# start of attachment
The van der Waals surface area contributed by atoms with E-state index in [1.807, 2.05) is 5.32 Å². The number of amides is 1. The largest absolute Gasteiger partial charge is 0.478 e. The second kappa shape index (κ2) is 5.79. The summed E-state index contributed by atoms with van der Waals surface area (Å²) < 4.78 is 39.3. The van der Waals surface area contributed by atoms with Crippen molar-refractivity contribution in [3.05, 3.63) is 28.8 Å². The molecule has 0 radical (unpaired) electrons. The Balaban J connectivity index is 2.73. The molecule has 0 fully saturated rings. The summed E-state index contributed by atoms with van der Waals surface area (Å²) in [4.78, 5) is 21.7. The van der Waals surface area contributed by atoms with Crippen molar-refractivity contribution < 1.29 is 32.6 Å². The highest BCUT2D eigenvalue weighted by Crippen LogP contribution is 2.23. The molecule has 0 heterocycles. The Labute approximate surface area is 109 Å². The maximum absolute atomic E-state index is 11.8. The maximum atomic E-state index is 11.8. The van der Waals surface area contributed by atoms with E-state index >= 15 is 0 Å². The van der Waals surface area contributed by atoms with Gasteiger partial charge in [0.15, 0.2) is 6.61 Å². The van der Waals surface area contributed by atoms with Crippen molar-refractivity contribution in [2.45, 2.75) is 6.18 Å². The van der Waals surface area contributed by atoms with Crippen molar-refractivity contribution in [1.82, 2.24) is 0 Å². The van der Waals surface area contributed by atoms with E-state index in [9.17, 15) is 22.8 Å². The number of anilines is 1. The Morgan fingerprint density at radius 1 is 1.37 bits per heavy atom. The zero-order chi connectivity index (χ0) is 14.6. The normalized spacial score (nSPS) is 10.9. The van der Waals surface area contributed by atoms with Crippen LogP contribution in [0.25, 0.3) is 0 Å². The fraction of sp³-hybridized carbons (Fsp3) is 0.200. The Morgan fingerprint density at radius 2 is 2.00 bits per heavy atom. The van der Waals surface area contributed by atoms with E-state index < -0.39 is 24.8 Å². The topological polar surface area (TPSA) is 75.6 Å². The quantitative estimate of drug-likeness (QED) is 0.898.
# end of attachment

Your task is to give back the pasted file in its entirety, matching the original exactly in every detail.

The van der Waals surface area contributed by atoms with E-state index in [1.807, 2.05) is 5.32 Å². The number of amides is 1. The largest absolute Gasteiger partial charge is 0.478 e. The second kappa shape index (κ2) is 5.79. The summed E-state index contributed by atoms with van der Waals surface area (Å²) < 4.78 is 39.3. The van der Waals surface area contributed by atoms with Crippen molar-refractivity contribution in [3.05, 3.63) is 28.8 Å². The molecule has 0 radical (unpaired) electrons. The Balaban J connectivity index is 2.73. The molecule has 0 fully saturated rings. The summed E-state index contributed by atoms with van der Waals surface area (Å²) in [4.78, 5) is 21.7. The van der Waals surface area contributed by atoms with Crippen molar-refractivity contribution < 1.29 is 32.6 Å². The highest BCUT2D eigenvalue weighted by Crippen LogP contribution is 2.23. The molecule has 0 heterocycles. The Labute approximate surface area is 109 Å². The maximum absolute atomic E-state index is 11.8. The maximum atomic E-state index is 11.8. The van der Waals surface area contributed by atoms with E-state index >= 15 is 0 Å². The van der Waals surface area contributed by atoms with Gasteiger partial charge in [0.15, 0.2) is 6.61 Å². The van der Waals surface area contributed by atoms with Crippen molar-refractivity contribution in [2.45, 2.75) is 6.18 Å². The van der Waals surface area contributed by atoms with Crippen molar-refractivity contribution in [1.82, 2.24) is 0 Å². The van der Waals surface area contributed by atoms with E-state index in [9.17, 15) is 22.8 Å². The number of anilines is 1. The Morgan fingerprint density at radius 1 is 1.37 bits per heavy atom. The zero-order chi connectivity index (χ0) is 14.6. The normalized spacial score (nSPS) is 10.9. The van der Waals surface area contributed by atoms with Crippen LogP contribution in [0.25, 0.3) is 0 Å². The fraction of sp³-hybridized carbons (Fsp3) is 0.200. The Morgan fingerprint density at radius 2 is 2.00 bits per heavy atom. The van der Waals surface area contributed by atoms with E-state index < -0.39 is 24.8 Å². The topological polar surface area (TPSA) is 75.6 Å². The quantitative estimate of drug-likeness (QED) is 0.898.